November 1, 2013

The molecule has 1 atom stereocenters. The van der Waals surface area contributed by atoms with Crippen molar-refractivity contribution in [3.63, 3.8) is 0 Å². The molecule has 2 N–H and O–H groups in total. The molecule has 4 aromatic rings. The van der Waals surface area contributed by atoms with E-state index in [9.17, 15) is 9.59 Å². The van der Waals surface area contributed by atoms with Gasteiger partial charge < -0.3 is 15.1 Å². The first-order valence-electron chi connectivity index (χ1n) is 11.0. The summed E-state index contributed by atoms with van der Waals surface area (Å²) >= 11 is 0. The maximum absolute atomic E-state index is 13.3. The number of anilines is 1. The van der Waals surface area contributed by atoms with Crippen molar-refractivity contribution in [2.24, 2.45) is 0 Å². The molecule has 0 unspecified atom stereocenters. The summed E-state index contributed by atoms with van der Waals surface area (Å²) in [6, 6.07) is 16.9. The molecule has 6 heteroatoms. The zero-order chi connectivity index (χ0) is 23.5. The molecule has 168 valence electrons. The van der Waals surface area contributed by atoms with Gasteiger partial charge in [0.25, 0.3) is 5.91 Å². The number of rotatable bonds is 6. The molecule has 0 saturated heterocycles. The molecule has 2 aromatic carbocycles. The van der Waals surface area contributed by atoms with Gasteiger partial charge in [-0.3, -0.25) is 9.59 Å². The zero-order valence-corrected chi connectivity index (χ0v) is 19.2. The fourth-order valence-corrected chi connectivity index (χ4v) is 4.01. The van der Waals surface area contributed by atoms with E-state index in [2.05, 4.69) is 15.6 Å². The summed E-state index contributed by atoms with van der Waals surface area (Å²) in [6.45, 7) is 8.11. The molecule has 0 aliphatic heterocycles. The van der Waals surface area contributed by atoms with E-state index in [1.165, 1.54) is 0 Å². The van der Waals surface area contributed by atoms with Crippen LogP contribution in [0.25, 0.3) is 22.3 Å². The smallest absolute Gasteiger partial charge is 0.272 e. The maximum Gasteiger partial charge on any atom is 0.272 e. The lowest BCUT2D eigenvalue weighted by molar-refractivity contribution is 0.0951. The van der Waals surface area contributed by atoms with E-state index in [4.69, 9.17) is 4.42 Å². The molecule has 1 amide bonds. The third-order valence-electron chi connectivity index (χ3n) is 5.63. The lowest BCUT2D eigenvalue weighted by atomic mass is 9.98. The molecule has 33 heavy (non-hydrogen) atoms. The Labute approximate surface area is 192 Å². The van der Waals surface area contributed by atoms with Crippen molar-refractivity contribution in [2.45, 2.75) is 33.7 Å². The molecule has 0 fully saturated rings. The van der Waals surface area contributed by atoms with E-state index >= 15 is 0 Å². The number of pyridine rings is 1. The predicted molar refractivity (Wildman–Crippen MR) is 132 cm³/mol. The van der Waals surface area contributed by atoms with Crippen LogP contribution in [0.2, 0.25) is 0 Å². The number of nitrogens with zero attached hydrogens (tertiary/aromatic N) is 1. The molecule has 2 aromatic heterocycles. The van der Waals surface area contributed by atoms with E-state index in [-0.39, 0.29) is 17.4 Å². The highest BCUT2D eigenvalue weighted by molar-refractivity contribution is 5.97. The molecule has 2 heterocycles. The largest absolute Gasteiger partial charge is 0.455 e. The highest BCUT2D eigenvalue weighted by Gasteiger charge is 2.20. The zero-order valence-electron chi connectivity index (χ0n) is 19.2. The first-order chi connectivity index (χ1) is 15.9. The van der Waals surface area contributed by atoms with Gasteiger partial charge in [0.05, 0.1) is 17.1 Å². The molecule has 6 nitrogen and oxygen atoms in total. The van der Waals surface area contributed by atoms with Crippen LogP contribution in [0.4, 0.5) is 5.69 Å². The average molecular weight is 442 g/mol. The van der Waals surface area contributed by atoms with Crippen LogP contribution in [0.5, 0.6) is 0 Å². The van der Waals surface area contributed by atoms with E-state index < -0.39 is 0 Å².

Abstract: Based on extensive archival research, this article explores William (Wilhelm) Dieterle’s 1941 film “The Devil and Daniel Webster,” an American adaptation of Goethe’s Faust , as an anomalous instance of Hollywood setting critical theory into practice. Dieterle was a German émigré who had worked with Murnau and Reinhardt in Berlin and become an accomplished Hollywood director. At Dieterle’s request, his friend Horkheimer discussed the script with members of the New-York-based Institute for Social Research before filming began and provided Dieterle with a detailed report. Subsequent script development and the final (reconstructed) cut provide evidence of Dieterle’s thoughtful engagement with critical theory as he strategized about circumventing American cinema censorship in order to pose questions about America’s political and moral legitimacy at a time when the US had not yet declared war on Germany. In the final analysis, he winds up closer to Goethe’s critical political vision in Faust, zweiter Teil .